We would have told him that Jasmine always has a 30 foot leash on because she grew up in the pound and the outside world terrifies her.  At any minute she could decide she’s in danger and bolt towards the highway.  It took me two years to even get her to leave the car when we got to the beach and so it’s a wonderful accomplishment for her just to be joyfully running and playing like any other dog.  We could have introduced her to his little son and he would have seen that she would do anything for little kids.  That even though she’s scared of water she will round up any kid she sees at the beach that she perceives has gone too far into the ocean.

We could have told him that Ree Ree is on a leash because she injured her knee playing fetch and that she’s gripping her ball right now because it’s her security blanket.  When she’s scared or nervous she searches for one of her balls and grips it until she’s calm again.  Would he want to know why?  Would he care to know that she was kept in a drug dealer’s bathtub in a small apartment awaiting her fate of being bred over and over again until her body gave out?  He wouldn’t care that at about 2 months she was stolen by a drug addict prostitute and her arm was immediately and mysteriously broken.  She was full of worms.  She was starved so she’d “stay small like a bonsai tree”.  When she did eat it was things like Spicy Cheetos and pancakes which gave her explosive diarrhea that she’d be beaten for.  She was left alone on a roof in the hot sun, day after day, her paws getting burned by her urine she was forced to stand in.  At night we could hear her panicked barking as man after man entered and left the studio apartment where she was tied up in the bathroom.  When we got her, a friend described her perfectly by saying, “It’s like she’s feral”.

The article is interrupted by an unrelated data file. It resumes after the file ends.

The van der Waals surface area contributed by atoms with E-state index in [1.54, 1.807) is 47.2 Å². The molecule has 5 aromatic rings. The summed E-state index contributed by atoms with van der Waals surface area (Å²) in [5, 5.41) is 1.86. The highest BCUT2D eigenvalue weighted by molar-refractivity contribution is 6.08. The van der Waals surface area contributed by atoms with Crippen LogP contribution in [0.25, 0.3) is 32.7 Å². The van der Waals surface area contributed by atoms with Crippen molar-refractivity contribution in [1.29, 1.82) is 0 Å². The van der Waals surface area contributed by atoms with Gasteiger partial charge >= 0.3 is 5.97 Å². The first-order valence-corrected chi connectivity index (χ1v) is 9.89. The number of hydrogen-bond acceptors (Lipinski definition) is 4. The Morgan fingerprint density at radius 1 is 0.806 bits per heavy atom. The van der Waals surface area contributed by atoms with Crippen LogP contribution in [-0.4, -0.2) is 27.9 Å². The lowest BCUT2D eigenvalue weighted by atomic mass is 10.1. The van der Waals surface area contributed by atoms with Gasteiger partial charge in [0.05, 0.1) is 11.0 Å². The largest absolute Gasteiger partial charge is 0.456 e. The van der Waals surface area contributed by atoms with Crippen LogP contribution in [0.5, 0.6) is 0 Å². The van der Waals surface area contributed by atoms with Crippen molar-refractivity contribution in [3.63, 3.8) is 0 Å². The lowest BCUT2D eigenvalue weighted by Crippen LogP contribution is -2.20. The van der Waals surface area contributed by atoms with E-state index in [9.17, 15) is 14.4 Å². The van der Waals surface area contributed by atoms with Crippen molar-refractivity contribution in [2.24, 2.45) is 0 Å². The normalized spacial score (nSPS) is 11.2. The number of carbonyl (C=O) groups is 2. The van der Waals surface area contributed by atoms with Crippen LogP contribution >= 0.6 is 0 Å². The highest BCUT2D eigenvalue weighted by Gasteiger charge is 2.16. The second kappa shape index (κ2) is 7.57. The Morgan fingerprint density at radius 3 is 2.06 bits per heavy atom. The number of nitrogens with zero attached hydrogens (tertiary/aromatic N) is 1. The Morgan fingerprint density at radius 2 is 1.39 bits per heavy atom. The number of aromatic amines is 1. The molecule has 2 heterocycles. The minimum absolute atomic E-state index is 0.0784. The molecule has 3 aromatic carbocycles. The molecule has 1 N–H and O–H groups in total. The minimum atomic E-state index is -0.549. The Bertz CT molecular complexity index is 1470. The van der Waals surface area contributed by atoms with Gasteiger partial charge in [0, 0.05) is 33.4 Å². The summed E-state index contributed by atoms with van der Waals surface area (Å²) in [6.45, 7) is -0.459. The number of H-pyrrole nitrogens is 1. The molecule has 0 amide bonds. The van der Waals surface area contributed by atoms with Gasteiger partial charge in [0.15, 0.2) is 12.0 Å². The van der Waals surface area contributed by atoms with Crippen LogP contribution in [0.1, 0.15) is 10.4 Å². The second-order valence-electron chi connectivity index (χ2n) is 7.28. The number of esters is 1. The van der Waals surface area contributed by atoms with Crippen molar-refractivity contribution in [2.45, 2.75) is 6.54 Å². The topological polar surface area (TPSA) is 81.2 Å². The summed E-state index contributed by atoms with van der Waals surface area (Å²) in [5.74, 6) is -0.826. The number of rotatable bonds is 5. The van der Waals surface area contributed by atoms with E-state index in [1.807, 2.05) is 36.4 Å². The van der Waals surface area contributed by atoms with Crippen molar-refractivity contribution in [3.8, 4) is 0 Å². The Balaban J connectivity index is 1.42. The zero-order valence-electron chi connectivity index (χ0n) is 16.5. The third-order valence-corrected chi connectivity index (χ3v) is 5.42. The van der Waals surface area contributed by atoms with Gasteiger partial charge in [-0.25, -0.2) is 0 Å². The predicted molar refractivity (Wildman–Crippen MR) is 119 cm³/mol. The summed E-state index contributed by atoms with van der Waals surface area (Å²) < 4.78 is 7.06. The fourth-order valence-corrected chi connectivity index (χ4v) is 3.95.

Knowing my girls’ stories, knowing how hard it’s been for them to recover so they are able to play peacefully on the beach like normal dogs, makes these situations even more hurtful and enraging.  To have your dog be victimized since birth and then, at any time, they can be re-victimized by thoughtless, prejudiced people is a constant burden of pitbull owners.

“Sunde, let’s go!”  Britt shouted.  He knows when I’m winding up.   I waved at Britt and then turned back to the guy still filming me. “You’re prejudice. You’re a dog racist!”  I shouted before walking away still carrying ReeRee in my arms.

Read if you’re a feminist that loves dogs!